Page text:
Back pain isn’t caused by sitting or standing wrong, a group of physical therapists recently clarified in a journal article. We often talk about posture as if it were a thing we need to perform correctly, but that’s not what the evidence on back pain actually tells us.
— Peter O'Sullivan (@PeteOSullivanPT) August 1, 2019
In fact, they say, it’s normal for posture to change from person to person, and it’s safe to slouch if that’s what’s comfortable for you. Rather than trying to keep one “correct” posture, you may be best off moving around as much as possible, staying active and changing position as needed. Sitting isn’t necessarily bad for you, but avoiding exercise probably is.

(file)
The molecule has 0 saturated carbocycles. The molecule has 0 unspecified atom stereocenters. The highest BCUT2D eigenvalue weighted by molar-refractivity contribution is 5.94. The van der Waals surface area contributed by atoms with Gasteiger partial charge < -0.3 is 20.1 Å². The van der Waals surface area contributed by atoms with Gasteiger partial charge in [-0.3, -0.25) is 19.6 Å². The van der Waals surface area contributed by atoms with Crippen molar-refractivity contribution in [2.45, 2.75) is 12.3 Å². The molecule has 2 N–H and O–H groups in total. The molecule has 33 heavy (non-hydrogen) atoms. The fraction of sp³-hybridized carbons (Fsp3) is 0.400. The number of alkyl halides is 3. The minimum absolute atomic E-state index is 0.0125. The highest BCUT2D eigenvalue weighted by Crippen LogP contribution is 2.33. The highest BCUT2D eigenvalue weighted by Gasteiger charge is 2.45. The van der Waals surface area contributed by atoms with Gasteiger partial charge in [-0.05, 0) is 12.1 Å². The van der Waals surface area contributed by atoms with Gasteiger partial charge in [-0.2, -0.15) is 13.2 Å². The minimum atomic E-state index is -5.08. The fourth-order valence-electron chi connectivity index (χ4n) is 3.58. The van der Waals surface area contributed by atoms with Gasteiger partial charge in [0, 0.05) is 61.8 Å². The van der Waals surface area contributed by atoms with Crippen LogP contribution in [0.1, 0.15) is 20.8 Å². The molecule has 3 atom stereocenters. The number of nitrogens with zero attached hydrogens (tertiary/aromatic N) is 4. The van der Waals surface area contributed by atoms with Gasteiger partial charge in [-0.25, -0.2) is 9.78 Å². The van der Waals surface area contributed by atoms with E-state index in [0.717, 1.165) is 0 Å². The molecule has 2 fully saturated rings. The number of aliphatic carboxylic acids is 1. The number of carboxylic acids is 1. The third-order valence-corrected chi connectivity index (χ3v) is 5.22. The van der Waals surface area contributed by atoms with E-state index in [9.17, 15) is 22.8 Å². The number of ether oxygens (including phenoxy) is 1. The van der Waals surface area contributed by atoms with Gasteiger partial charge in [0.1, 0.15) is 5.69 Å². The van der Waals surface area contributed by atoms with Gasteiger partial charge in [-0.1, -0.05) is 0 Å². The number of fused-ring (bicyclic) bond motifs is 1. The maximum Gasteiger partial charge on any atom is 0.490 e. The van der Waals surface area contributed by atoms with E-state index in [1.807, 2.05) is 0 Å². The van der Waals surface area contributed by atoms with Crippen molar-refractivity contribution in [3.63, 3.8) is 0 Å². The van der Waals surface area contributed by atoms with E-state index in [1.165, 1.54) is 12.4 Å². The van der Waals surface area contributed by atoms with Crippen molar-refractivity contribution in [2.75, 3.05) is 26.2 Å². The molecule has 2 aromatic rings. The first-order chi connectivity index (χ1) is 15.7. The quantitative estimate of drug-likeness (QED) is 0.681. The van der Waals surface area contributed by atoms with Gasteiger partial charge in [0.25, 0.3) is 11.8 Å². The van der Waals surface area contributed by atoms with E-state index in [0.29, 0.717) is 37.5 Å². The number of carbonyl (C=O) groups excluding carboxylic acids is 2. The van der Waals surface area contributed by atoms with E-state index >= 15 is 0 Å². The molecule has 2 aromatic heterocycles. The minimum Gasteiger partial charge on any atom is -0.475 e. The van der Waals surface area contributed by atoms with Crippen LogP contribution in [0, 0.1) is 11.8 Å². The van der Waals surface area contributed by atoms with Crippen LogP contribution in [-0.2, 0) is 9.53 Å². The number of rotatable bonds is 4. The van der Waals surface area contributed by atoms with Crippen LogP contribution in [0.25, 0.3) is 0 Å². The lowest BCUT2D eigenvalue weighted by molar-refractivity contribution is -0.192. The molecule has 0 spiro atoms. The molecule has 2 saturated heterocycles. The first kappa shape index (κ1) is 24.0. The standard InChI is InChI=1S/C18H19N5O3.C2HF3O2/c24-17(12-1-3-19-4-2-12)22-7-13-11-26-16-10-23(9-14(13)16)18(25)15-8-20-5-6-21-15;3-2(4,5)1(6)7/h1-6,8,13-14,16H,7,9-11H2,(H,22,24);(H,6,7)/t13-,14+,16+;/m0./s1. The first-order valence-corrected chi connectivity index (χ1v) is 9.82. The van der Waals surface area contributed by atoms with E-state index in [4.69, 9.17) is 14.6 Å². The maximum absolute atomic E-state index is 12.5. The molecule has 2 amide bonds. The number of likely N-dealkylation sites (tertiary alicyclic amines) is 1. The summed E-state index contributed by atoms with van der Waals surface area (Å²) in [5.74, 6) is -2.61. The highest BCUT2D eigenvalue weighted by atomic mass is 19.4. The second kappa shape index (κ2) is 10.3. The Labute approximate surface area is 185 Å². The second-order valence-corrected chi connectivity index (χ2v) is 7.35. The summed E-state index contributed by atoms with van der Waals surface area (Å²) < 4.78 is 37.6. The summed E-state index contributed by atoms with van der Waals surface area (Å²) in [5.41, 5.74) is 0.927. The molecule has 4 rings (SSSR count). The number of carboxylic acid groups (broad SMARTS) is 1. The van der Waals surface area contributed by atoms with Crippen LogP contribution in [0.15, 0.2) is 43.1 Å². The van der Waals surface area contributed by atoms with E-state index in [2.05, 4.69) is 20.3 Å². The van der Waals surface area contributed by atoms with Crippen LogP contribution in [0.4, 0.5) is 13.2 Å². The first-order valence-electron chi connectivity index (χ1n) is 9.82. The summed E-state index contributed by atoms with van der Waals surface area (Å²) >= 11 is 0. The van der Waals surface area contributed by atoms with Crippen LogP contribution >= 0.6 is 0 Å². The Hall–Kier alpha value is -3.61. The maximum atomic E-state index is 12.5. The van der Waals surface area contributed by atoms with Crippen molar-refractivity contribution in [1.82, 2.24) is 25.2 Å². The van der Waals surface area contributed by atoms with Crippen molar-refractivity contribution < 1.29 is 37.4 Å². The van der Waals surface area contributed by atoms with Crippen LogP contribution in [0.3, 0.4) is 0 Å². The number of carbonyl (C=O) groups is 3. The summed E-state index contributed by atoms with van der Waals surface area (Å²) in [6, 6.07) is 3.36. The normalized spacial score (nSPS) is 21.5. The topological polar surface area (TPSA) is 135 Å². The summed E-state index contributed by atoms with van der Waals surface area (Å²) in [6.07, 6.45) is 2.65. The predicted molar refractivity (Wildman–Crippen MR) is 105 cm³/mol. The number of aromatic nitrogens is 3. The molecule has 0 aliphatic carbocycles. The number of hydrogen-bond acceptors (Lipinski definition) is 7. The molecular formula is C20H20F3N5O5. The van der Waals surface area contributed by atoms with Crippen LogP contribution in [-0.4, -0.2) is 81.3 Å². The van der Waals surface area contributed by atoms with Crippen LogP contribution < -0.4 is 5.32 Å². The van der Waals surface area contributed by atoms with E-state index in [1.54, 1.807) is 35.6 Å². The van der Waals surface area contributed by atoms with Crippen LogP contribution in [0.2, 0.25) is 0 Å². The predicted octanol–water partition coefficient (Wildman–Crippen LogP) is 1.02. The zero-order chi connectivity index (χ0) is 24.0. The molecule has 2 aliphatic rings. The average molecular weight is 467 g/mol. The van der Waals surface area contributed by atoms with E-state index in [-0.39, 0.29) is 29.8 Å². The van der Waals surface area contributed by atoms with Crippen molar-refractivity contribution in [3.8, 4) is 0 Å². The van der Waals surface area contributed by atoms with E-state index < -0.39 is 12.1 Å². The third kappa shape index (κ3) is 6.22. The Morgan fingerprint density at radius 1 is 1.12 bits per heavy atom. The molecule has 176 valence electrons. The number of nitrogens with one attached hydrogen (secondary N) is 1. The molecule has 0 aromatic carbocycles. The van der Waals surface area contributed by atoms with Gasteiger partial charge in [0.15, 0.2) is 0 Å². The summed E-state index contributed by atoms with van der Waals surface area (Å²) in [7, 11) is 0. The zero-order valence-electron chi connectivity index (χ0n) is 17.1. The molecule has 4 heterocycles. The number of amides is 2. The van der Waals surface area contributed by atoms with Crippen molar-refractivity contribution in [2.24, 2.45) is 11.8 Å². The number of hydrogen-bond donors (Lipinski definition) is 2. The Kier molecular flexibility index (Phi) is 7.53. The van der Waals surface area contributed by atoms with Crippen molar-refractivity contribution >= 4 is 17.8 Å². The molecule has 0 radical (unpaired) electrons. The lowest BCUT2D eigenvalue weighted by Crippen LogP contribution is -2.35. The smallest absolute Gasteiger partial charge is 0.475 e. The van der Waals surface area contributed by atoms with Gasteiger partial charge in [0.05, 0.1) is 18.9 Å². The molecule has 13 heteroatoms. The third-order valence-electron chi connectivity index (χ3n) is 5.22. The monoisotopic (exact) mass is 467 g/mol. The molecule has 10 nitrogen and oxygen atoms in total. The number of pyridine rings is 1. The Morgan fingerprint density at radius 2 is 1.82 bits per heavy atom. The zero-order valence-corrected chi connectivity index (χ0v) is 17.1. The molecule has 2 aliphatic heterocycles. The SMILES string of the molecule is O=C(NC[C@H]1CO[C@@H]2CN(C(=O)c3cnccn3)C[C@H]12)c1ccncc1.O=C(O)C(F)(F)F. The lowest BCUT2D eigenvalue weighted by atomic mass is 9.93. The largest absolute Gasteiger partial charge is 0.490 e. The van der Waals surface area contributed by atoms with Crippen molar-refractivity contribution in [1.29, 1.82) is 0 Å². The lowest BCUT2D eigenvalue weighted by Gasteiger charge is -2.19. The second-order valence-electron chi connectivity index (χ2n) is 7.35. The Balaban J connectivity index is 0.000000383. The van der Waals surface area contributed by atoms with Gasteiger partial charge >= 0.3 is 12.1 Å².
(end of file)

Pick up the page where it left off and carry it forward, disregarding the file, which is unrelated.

The myth-busting extends to fitness, too: lifting things doesn’t always require a textbook-perfect neutral spine. The authors write: “Preferred lifting styles are influenced by the naturally varying spinal curvatures, and advice to adopt a specific posture or to brace the core is not evidence based.” (Bracing your core may help you lift more weight, but that’s a whole nother discussion.)
The advice in their paper is meant mainly for other health professionals, so it doesn’t count as specific medical advice for you and me. If you have a concern about your own health, seek appropriate professional help. But it’s good to remember that everyday tasks like sitting and lifting aren’t inherently danger-prone.